Reading other people’s code helps you to improve, and helps you improve others.

This tip is often given by elite programmers: Read more code. Formal code review facilitates that. It’s not a matter of some programmers being better than others so that the n00bs can learn from the hax0rz, it’s the point that different developers work on different things and solve problems in different ways.

I’ve found that programmers can learn most when they are exposed to the programming styles of other programmers. This also helps to create a funnel effect in terms of your Coding style. Any organization will have an explicit (or implicit) set of Coding style guidelines. Formal code review will ensure that any code that is not in accordance with style guidelines gets noticed. Similarly, any code that introduces new, better, styles will also get noticed!

It makes for better code.

This is a no brainer. Formal code review is kind of like delayed pair programming. I don’t need to reiterate the benefits of pair programming here, see posts by Obie Fernandez.

Formal Code Review Tools

OK, so now that you’re convinced you need to be doing formal code review, you need tools to support this. If your team is small enough you might think that simply emailing around review requests with Github links would be good enough, but I assure that there is a better way, especially if you have a team size > 2.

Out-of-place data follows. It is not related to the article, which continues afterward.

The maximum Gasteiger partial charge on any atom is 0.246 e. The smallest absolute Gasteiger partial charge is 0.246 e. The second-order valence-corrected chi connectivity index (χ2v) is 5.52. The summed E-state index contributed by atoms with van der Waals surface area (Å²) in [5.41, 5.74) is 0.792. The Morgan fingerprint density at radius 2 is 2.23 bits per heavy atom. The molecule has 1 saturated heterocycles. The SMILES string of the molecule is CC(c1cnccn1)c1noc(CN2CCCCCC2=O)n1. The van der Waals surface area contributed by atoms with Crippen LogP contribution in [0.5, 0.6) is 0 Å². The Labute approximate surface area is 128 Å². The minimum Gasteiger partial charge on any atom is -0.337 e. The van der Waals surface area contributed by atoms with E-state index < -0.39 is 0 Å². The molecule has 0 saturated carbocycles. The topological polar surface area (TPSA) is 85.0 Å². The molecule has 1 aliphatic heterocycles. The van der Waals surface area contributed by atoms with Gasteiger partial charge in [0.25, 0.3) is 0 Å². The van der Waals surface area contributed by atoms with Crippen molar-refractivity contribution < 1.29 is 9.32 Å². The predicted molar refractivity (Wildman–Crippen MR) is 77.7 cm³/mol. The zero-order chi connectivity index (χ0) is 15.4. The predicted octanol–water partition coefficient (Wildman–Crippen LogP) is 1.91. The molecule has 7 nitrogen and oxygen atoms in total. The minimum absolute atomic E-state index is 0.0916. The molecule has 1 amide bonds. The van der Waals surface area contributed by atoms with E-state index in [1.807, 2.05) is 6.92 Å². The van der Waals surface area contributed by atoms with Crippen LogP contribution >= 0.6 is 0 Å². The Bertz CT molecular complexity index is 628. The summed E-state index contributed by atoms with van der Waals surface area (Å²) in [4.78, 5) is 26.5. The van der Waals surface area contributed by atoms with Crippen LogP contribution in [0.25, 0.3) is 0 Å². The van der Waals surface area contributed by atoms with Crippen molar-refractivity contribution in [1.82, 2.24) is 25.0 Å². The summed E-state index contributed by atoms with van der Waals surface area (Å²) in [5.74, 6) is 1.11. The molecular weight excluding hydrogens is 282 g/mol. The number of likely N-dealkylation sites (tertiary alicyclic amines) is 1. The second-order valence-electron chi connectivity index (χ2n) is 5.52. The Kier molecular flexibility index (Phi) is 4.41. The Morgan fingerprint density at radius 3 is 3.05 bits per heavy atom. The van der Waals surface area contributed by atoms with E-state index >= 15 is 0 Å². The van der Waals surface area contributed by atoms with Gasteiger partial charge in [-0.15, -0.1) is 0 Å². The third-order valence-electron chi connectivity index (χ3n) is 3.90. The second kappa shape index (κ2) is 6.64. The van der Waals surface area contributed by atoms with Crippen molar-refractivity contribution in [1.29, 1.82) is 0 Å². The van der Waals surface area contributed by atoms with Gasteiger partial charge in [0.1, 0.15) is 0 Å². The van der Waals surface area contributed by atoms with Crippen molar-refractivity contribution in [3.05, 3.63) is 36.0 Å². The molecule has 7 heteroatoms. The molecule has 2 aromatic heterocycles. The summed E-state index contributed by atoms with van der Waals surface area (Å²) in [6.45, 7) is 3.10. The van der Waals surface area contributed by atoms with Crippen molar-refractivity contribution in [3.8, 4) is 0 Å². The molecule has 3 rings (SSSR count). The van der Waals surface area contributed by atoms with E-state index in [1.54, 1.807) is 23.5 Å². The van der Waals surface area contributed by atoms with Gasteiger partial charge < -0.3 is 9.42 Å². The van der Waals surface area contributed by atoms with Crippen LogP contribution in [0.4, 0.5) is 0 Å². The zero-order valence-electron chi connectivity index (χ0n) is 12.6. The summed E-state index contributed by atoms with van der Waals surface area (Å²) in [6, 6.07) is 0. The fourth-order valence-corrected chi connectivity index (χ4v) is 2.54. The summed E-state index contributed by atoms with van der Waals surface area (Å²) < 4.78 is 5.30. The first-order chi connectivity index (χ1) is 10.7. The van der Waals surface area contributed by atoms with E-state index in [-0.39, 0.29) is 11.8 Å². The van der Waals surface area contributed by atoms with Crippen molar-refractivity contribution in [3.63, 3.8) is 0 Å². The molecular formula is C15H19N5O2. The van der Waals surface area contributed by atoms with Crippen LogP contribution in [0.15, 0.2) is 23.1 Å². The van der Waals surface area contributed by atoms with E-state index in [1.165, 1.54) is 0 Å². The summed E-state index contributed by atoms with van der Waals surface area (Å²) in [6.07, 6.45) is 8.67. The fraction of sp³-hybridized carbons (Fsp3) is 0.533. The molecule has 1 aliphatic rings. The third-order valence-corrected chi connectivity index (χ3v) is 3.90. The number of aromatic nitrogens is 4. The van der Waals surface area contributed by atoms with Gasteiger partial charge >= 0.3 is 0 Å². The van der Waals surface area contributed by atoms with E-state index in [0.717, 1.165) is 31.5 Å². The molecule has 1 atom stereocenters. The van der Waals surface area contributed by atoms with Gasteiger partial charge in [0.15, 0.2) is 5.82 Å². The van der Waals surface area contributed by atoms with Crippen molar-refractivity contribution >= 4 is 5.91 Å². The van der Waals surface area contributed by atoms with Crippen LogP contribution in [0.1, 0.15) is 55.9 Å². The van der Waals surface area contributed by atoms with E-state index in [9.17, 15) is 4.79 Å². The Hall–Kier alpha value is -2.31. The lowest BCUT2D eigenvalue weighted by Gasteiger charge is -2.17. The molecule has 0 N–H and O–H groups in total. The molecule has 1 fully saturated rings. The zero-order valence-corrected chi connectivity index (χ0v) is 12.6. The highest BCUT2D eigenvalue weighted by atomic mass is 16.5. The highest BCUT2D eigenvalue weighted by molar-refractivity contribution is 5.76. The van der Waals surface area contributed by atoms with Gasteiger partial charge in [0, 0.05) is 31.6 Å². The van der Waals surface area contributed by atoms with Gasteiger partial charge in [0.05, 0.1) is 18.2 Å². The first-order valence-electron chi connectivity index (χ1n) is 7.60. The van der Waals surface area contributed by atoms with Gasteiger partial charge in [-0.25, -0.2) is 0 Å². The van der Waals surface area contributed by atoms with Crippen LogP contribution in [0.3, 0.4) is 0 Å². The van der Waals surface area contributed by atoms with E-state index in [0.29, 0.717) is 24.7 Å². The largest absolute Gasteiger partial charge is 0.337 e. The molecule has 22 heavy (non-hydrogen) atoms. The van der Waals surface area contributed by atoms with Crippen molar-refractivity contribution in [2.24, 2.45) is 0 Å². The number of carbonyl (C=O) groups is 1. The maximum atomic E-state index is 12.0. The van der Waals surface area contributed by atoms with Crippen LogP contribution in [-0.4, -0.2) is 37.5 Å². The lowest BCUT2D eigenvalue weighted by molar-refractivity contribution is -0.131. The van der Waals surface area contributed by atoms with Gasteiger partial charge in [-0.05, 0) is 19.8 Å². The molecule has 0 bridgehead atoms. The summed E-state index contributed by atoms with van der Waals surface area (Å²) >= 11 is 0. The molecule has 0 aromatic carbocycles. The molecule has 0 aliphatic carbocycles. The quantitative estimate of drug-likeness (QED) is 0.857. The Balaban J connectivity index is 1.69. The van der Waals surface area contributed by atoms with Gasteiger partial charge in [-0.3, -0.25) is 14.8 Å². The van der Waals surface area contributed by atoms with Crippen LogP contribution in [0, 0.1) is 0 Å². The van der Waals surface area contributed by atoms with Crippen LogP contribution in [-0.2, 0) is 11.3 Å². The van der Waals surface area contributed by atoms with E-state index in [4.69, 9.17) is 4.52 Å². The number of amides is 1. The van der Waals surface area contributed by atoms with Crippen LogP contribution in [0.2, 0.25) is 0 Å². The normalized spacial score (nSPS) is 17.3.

The tool that I am most familiar with is called Rietveld. The CLI and UI are less than perfect, but the overall workflow is great. You can see an example project running on App Engine.

My only complaint about Rivetld is that it was built for SVN and has poor integration with Git. See Gerrit.


Gerrit I am less familiar, I’ve only tried the demo. From what I can tell the UI is even more complicated, but the software itself seems cleverer and knows more about Git. I can’t speak to the workflow.


With Pull Requests 2.0 Github is becoming a viable platform for formal code reviews. My opinion is that their tools aren’t quite ready yet but they may be in the future. Missing features: inline commenting on diffs, ability to shorten the list of reviewers (you don’t always want everyone on the project reviewing changes), ability for individual reviewers to mark changesets as resolved, and a Merge! buton. With a few more features, Github really could be the best of the bunch.


There is often talk in the Ruby community of deploying code dozens of times per day, supporting Agile development or Extreme programming, realeasing early and often, etc. You hear less talk about code quality and maintainability, which are the two main benefits of formal code review.

For the reasons mentioned above, code making it into your project will be of higher quality and higher maintainability. The second point, maintainability, is especially important as the size of your development team grows. When the size of a development team gets above 3, and especially as it enters the double digits, code begins to move very fast. A lot of code will be committed to the project on any given day. Development at that pace is hard to track, and quality/maintainability is left up to the programmer writing the code.

By implementing formal code review you can spread some of that workload. Make sure that a new feature going into your project gets a thorough review by more than just the programmer who wrote it. Like me, you’ll come to enjoy reading and reviewing code almost as much as you enjoy writing it.